Brain Food – We all need it

Books as brain food

I’d like to take you on a guided tour of some of the world’s most inspirational sales, marketing and business resources. We all need to hear new ideas and fresh insights sometimes, not ones that necessarily give us answers but ones that make us think about new questions and work out our own answers. Some of these ideas will be new, innovative and unproven; others well tested, well-honed and as effective now as they always have been. Whichever we prefer (I like a combination of both), it’s about making us think and making us reassess what we do. It also keeps us mentally fresh.

If you have not yet discovered TED, you’re in for a treat. Started more than a decade ago as a conference for the sharing of new ideas, it now has hundreds of presentations given at conferences worldwide by brilliant speakers and thought leaders (Bill Clinton is perhaps its most famous). The rules are great: no more than 18 minutes; material must be new; must challenge the status quo; must inspire its audience to action. You can search for content by speaker but the best way I find is to search on their categories, such as ‘most inspirational’, ‘funniest’, ‘most thought-provoking’ and so on.

It’s probably more about business than sales directly but it’s a cracking 20 minutes of brain food once a week as I eat my lunch. I’ll give you 3 to get you started: Malcolm Gladwell’s ‘Spaghetti Sauce’ (brilliantly different explanation of how to understand consumer behaviour before tailoring products); Sir Ken Robinson’s ‘How schools kill creativity’ (subject matter obvious from title – this is brilliantly done and hilarious too. It’s the most-watched presentation on TED); and Simon Sinek’s ‘Start with Why’ (great businesses are created through the focused pursuit and delivery of their ‘why’, rather than their ‘what’ or ‘how’).

How to win friends and influence people, Dale Carnegie

From cutting edge thought leadership of today’s world to a book from 1930s, this is a must-read for anybody in sales or in business generally. It is brilliant. Carnegie, as a businessman, trainer and business mentor was often asked whether he ran any courses on ‘how to get along well with people’. He didn’t and was unable to find any such courses or any books to recommend to his clients. After the umpteenth request, he set about writing that course, followed by this book.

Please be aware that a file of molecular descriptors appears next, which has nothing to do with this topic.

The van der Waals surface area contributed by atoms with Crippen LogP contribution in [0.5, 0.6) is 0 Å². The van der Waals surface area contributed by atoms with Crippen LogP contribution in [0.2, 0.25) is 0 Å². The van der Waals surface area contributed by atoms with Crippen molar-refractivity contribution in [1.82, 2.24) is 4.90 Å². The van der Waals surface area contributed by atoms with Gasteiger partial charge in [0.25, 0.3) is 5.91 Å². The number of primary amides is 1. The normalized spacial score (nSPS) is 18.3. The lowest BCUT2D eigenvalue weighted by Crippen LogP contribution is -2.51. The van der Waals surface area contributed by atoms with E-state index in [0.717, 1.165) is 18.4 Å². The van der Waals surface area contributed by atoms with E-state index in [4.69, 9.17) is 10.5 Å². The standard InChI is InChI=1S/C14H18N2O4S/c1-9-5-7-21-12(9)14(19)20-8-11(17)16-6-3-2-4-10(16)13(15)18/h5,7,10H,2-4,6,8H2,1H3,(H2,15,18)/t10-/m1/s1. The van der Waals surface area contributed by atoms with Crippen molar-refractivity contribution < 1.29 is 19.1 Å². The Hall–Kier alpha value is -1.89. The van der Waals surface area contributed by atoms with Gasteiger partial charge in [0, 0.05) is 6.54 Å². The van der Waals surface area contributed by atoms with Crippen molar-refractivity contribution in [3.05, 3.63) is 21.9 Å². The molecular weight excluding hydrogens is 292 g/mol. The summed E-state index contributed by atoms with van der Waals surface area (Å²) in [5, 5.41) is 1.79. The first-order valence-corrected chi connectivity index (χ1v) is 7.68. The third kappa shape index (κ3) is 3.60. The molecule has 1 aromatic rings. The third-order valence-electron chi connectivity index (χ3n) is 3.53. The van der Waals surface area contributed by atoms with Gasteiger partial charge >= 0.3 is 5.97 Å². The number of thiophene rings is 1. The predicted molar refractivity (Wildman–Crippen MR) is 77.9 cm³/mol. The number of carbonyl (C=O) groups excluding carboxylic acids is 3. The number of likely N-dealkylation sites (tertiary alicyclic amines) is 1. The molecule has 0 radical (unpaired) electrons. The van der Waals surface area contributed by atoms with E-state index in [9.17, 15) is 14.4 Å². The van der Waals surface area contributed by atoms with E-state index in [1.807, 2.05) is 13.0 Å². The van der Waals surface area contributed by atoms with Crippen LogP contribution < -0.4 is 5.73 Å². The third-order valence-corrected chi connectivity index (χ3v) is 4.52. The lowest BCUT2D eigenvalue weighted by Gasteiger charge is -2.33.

I can almost guarantee, even for experienced salespeople, that you’ll adopt at least 3 new behaviours or habits that will help you influence people more successfully.

Seth’s blog – Seth Godin

Godin has written loads of books on marketing and those I’ve read are very good. His most digestible and useful format, I find, is his daily blog. I know, daily!? Most blogs that come weekly or monthly seem too regular and you don’t even read them. Seth’s are usually short (no more than 150 words) and almost always challenging, interesting, inspiring or controversial.

Influence – The Psychology of Persuasion, Dr Robert Cialdini

Find out how charity contributions were increased 70% just by the offer of a glass of water; how toy shops can almost double sales in January by not stocking certain toys pre-Christmas; and how residents of a US town became convinced that a huge road sign in their front garden blocking views and sunshine was the least they could do to help cut speed on their roads. All through the use of at least one of Cialdini’s six ‘Weapons of Influence’.

Cialdini didn’t create these weapons but his work as a psychologist is the best explanation of what they are, why they work and how they can be put into action on a daily basis. It’s the best sales book I’ve ever read.

The 7 Habits of Highly Effective People, Stephen Covey

I avoided this book for years as it sounded like just the sort of corporate claptrap I’ve always disliked. How wrong I was. It’s a brilliant book that helps you understand how these habits not only improve your business and your sales but also your life. The style is accessible, concise and fluent. I wouldn’t suggest reading it from beginning to end like a work of fiction as it’s best to put the ideas into practice as you go. Read one habit at a time and, if you see its benefits, put it into practice.

I’ve included my top 5 tips for brain food here but I’ve loads more. The point about brain food is that it must either make you think differently or make you act differently. It’s like training in that way. If it merely confirms what you already know or do, that might be reassuring but it’s not working your brain very hard.